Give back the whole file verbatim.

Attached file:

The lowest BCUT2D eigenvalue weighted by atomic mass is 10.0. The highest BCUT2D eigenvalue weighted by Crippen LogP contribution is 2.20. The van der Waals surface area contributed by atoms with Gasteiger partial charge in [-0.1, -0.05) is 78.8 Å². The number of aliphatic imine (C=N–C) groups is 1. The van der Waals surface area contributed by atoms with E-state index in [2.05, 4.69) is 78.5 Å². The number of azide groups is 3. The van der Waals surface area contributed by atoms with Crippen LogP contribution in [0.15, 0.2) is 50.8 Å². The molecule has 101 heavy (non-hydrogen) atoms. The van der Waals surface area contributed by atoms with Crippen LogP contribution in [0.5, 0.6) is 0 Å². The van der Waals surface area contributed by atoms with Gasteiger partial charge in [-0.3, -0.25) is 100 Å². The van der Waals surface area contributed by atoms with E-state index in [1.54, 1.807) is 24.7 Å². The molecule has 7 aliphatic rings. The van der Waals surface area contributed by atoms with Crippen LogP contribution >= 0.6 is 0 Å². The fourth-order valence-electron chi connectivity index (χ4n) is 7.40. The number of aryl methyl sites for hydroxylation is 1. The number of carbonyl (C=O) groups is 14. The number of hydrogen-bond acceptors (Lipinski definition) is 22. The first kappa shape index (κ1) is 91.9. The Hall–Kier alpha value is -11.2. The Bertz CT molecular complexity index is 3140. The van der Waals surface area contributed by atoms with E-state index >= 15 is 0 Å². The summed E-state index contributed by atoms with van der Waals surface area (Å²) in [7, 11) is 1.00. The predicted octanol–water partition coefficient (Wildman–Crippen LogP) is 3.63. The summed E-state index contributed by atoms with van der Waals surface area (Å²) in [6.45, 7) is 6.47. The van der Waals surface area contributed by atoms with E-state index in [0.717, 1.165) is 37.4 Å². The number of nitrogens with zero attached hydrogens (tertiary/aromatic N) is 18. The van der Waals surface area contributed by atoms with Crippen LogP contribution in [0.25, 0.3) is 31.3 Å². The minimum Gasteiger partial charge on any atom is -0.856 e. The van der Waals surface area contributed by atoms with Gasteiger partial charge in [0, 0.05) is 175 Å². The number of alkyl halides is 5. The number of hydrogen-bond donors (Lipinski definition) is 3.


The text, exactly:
The lowest BCUT2D eigenvalue weighted by atomic mass is 10.0. The highest BCUT2D eigenvalue weighted by Crippen LogP contribution is 2.20. The van der Waals surface area contributed by atoms with Gasteiger partial charge in [-0.1, -0.05) is 78.8 Å². The number of aliphatic imine (C=N–C) groups is 1. The van der Waals surface area contributed by atoms with E-state index in [2.05, 4.69) is 78.5 Å². The number of azide groups is 3. The van der Waals surface area contributed by atoms with Crippen LogP contribution in [0.15, 0.2) is 50.8 Å². The molecule has 101 heavy (non-hydrogen) atoms. The van der Waals surface area contributed by atoms with Crippen LogP contribution in [0.5, 0.6) is 0 Å². The van der Waals surface area contributed by atoms with Gasteiger partial charge in [-0.3, -0.25) is 100 Å². The van der Waals surface area contributed by atoms with E-state index in [1.54, 1.807) is 24.7 Å². The molecule has 7 aliphatic rings. The van der Waals surface area contributed by atoms with Crippen LogP contribution >= 0.6 is 0 Å². The fourth-order valence-electron chi connectivity index (χ4n) is 7.40. The number of aryl methyl sites for hydroxylation is 1. The number of carbonyl (C=O) groups is 14. The number of hydrogen-bond acceptors (Lipinski definition) is 22. The first kappa shape index (κ1) is 91.9. The Hall–Kier alpha value is -11.2. The Bertz CT molecular complexity index is 3140. The van der Waals surface area contributed by atoms with E-state index >= 15 is 0 Å². The summed E-state index contributed by atoms with van der Waals surface area (Å²) in [7, 11) is 1.00. The predicted octanol–water partition coefficient (Wildman–Crippen LogP) is 3.63. The summed E-state index contributed by atoms with van der Waals surface area (Å²) in [6.45, 7) is 6.47. The van der Waals surface area contributed by atoms with E-state index in [0.717, 1.165) is 37.4 Å². The number of nitrogens with zero attached hydrogens (tertiary/aromatic N) is 18. The van der Waals surface area contributed by atoms with Crippen LogP contribution in [0.25, 0.3) is 31.3 Å². The minimum Gasteiger partial charge on any atom is -0.856 e. The van der Waals surface area contributed by atoms with Gasteiger partial charge in [0, 0.05) is 175 Å². The number of alkyl halides is 5. The number of hydrogen-bond donors (Lipinski definition) is 3.